Kotlin Coroutines and Delay

By  on  

Whenever I suspect that there's a timing conflict causing a problem with rendering and directives, I usually opt for a JavaScript setTimeout with a delay. The setTimeout code never makes it to production, but it does help me to understand if my code is the problem or if there's a timing conflict.

In working with Kotlin on Android, I've needed to employ the same technique. Kotlin obviously doesn't have a setTimeout, but it does have coroutines to achieve approximately the same effect.

To run an async coroutine with delay, you can use the following Kotlin code:

// Create an async coroutine
GlobalScope.launch {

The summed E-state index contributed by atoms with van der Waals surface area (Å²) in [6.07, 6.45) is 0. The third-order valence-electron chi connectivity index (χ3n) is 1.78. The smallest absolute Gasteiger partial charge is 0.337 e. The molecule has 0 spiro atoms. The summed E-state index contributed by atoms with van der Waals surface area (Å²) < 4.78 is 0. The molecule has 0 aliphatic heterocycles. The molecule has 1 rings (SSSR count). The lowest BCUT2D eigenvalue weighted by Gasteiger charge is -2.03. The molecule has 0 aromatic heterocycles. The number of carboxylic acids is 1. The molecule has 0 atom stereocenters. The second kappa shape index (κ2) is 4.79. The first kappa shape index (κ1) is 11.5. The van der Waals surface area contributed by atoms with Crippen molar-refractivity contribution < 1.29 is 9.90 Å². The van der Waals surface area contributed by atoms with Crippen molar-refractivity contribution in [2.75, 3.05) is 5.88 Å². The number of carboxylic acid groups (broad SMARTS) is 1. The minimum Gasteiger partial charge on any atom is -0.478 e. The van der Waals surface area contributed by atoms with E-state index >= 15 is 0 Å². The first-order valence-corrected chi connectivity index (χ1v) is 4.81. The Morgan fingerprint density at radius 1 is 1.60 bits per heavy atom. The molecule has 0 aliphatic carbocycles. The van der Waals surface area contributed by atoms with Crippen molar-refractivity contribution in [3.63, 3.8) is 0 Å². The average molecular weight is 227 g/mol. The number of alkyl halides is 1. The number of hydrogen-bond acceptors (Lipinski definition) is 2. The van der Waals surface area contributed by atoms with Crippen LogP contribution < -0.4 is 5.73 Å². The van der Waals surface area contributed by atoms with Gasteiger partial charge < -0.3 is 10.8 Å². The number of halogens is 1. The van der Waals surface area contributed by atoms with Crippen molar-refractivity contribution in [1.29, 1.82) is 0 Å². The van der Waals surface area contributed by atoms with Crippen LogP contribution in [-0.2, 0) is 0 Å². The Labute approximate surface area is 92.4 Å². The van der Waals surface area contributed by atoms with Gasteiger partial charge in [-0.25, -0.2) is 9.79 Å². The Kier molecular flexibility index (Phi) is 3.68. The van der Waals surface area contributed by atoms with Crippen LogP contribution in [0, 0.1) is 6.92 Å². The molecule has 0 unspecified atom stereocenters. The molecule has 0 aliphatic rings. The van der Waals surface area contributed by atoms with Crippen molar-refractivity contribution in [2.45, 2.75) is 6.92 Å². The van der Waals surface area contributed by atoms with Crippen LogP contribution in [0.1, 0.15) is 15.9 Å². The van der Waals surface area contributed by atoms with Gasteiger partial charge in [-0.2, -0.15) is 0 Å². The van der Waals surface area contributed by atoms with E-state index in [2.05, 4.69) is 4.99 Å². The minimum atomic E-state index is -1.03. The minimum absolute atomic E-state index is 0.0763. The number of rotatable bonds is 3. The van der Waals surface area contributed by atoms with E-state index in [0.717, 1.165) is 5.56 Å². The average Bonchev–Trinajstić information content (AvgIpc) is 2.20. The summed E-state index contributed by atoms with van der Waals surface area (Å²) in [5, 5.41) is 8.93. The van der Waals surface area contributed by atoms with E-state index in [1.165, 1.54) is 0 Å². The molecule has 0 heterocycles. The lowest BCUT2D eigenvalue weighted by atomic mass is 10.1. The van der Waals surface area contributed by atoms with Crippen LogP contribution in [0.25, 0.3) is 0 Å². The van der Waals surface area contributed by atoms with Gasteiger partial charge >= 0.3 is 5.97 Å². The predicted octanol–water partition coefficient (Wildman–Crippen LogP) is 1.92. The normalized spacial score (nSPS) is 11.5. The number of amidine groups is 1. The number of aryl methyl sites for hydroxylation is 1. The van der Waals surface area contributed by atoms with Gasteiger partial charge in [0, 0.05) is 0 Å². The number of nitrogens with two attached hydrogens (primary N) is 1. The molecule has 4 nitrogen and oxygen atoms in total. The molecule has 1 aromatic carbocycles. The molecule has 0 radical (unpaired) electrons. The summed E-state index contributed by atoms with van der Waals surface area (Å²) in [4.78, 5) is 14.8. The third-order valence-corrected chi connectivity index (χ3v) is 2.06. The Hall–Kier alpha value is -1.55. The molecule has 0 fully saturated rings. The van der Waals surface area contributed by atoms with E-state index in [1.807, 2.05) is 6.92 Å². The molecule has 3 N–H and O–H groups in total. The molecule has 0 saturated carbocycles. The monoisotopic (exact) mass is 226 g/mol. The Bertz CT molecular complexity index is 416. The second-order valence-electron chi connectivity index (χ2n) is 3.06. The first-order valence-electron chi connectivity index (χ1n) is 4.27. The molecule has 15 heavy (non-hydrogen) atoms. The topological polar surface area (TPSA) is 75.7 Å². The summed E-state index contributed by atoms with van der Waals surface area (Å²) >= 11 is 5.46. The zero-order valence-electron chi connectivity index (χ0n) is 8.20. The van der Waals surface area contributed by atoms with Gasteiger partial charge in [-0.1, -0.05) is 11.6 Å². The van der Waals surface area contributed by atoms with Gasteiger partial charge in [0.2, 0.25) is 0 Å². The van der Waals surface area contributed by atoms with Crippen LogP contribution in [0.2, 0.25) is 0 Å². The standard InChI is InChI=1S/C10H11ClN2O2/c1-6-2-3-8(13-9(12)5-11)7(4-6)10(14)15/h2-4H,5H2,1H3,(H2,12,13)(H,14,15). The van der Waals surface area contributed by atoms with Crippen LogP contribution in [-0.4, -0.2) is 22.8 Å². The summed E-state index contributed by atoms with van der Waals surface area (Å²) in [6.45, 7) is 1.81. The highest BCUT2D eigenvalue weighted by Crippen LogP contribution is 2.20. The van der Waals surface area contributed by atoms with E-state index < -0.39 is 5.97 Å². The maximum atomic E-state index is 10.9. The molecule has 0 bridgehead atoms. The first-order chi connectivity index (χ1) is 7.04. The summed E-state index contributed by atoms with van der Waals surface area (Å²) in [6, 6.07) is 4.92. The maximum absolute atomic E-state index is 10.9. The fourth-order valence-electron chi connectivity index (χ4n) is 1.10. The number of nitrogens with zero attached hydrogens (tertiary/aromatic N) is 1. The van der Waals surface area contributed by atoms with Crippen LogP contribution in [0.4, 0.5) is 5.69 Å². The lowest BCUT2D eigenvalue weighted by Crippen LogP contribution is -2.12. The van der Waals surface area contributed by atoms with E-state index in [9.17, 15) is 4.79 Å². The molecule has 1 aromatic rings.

delay(1000)
    
    // Execute code to test functionality
}

The coroutine becomes async and the delay can be whatever amount of milliseconds you'd like!

Recent Features

  • By
    Facebook Open Graph META Tags

    It's no secret that Facebook has become a major traffic driver for all types of websites.  Nowadays even large corporations steer consumers toward their Facebook pages instead of the corporate websites directly.  And of course there are Facebook "Like" and "Recommend" widgets on every website.  One...

  • By
    Welcome to My New Office

    My first professional web development was at a small print shop where I sat in a windowless cubical all day. I suffered that boxed in environment for almost five years before I was able to find a remote job where I worked from home. The first...

Incredible Demos

Discussion

  1. Is delay(1000) blocking?

Wrap your code in <pre class="{language}"></pre> tags, link to a GitHub gist, JSFiddle fiddle, or CodePen pen to embed!